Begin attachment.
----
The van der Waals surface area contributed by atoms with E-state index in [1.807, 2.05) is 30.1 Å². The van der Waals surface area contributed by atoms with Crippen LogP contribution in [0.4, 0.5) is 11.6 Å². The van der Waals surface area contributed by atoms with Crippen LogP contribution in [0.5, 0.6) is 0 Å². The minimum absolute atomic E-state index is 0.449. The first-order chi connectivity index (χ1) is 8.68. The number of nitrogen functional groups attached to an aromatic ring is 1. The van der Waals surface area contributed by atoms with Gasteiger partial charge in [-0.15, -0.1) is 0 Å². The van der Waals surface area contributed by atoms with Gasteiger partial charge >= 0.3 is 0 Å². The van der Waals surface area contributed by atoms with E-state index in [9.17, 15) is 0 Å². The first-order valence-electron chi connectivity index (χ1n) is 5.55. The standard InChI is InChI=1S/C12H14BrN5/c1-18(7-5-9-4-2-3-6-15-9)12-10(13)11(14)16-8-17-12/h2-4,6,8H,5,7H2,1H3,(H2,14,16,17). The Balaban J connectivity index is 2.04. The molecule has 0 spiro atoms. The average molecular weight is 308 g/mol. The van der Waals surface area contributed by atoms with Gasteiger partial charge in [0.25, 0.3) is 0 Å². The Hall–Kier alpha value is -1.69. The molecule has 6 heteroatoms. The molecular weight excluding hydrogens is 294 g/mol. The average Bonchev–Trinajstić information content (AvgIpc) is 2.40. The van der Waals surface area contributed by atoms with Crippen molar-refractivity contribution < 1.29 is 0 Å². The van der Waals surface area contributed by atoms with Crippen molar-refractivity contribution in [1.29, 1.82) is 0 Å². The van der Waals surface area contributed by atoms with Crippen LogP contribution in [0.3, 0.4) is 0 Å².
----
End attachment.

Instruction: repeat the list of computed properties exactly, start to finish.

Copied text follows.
The van der Waals surface area contributed by atoms with E-state index in [1.807, 2.05) is 30.1 Å². The van der Waals surface area contributed by atoms with Crippen LogP contribution in [0.4, 0.5) is 11.6 Å². The van der Waals surface area contributed by atoms with Crippen LogP contribution in [0.5, 0.6) is 0 Å². The minimum absolute atomic E-state index is 0.449. The first-order chi connectivity index (χ1) is 8.68. The number of nitrogen functional groups attached to an aromatic ring is 1. The van der Waals surface area contributed by atoms with Gasteiger partial charge in [-0.15, -0.1) is 0 Å². The van der Waals surface area contributed by atoms with Gasteiger partial charge >= 0.3 is 0 Å². The van der Waals surface area contributed by atoms with E-state index in [9.17, 15) is 0 Å². The first-order valence-electron chi connectivity index (χ1n) is 5.55. The standard InChI is InChI=1S/C12H14BrN5/c1-18(7-5-9-4-2-3-6-15-9)12-10(13)11(14)16-8-17-12/h2-4,6,8H,5,7H2,1H3,(H2,14,16,17). The Balaban J connectivity index is 2.04. The molecule has 0 spiro atoms. The average molecular weight is 308 g/mol. The van der Waals surface area contributed by atoms with Gasteiger partial charge in [0.25, 0.3) is 0 Å². The Hall–Kier alpha value is -1.69. The molecule has 6 heteroatoms. The molecular weight excluding hydrogens is 294 g/mol. The average Bonchev–Trinajstić information content (AvgIpc) is 2.40. The van der Waals surface area contributed by atoms with Crippen molar-refractivity contribution < 1.29 is 0 Å². The van der Waals surface area contributed by atoms with Crippen molar-refractivity contribution in [1.29, 1.82) is 0 Å². The van der Waals surface area contributed by atoms with Crippen LogP contribution in [0.3, 0.4) is 0 Å².